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Why I Can’t Embrace the Animal Rights Themes in The Shape of Water

Why I Can’t Embrace the Animal Rights Themes in The Shape of Water

I finally watched The Shape of Water last night and I’m torn about its messaging about animal rights and anti-vivisection. (Fun fact: One of the film’s characters even uses the term "vivisection.")

For those of you who haven’t seen it, The Shape of Water's plot involves a sentient being who happens to be a sea creature. This creature has been captured by the U.S. government during the space race of the 1960s and is experimented on and tortured to explore his viability for survival in space. 

The different perspectives on the being’s sentience and his rights are key themes of the film. At its best, this film highlights the cognitive dissonance exhibited by most people regarding their treatment of animals. It also is a reminder of the incredible suffering experienced by more than 100 million animals, which will suffer and die in labs in 2018.

The interspecies romance between Eliza and the sentient sea creature was the film's most uncomfortable aspect. Eliza, a mute orphan, is played beautifully by Sally Hawkins who is presented as an irreproachably good character throughout the film. The film's director (Guillermo del Toro) disrupts the traditional "prince-rescues-princess" fairytale model and presents Eliza and the imprisoned being as both needing rescue.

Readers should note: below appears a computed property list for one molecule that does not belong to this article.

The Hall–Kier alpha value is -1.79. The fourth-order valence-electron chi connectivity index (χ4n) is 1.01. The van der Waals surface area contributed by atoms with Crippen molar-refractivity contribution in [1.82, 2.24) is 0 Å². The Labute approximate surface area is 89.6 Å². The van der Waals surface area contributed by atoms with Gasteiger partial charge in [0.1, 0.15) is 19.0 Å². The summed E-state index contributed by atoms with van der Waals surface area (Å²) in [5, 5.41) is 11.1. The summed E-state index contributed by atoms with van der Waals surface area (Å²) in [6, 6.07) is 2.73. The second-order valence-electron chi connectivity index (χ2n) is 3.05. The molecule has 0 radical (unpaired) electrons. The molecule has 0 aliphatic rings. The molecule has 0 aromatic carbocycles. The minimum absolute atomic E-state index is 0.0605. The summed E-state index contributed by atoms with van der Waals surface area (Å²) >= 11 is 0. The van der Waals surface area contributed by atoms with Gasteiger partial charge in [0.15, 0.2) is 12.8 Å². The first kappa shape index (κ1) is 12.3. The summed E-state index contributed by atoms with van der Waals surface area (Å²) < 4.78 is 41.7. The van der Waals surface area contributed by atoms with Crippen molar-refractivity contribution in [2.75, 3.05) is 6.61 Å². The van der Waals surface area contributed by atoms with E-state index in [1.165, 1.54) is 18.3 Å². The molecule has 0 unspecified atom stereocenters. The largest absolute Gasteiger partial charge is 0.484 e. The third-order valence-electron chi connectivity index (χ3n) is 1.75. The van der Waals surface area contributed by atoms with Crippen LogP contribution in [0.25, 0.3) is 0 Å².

The film embraces these two characters’ “different-ness” as sufficient to seed love, and after an intense liberation scene, the blossoming connection between Eliza and the sentient sea creature leads to sexual romance. While, as viewers, we’re clearly intended to humanize, and even deify the sea creature who can communicate, feel pain & joy, and heal via supernatural powers, I simply could not get past the coercive nature of their sexual relationship. Without agency, without the freedom to leave either the government facility or Eliza’s apartment, the being was always captive, and fully dependent on humans for survival.

I’m not going to go so far as calling this romance bestiality, but as Kate Nibs noted in her film review: “...zookeepers teach gorillas ADSL and form intense emotional connections with them, but it’s not OK for them to have sex with the gorillas, and it would be very weird to make a movie romance about it.” 

I agree with Kate. As anti-vivisectionists, we do not believe non-human animals should be subject to this inane “research” in the first place.

While The Shape of Water deserves its accolades for beautiful cinematography, directing, and acting, I can’t fully celebrate the film as a victory for the animal rights community.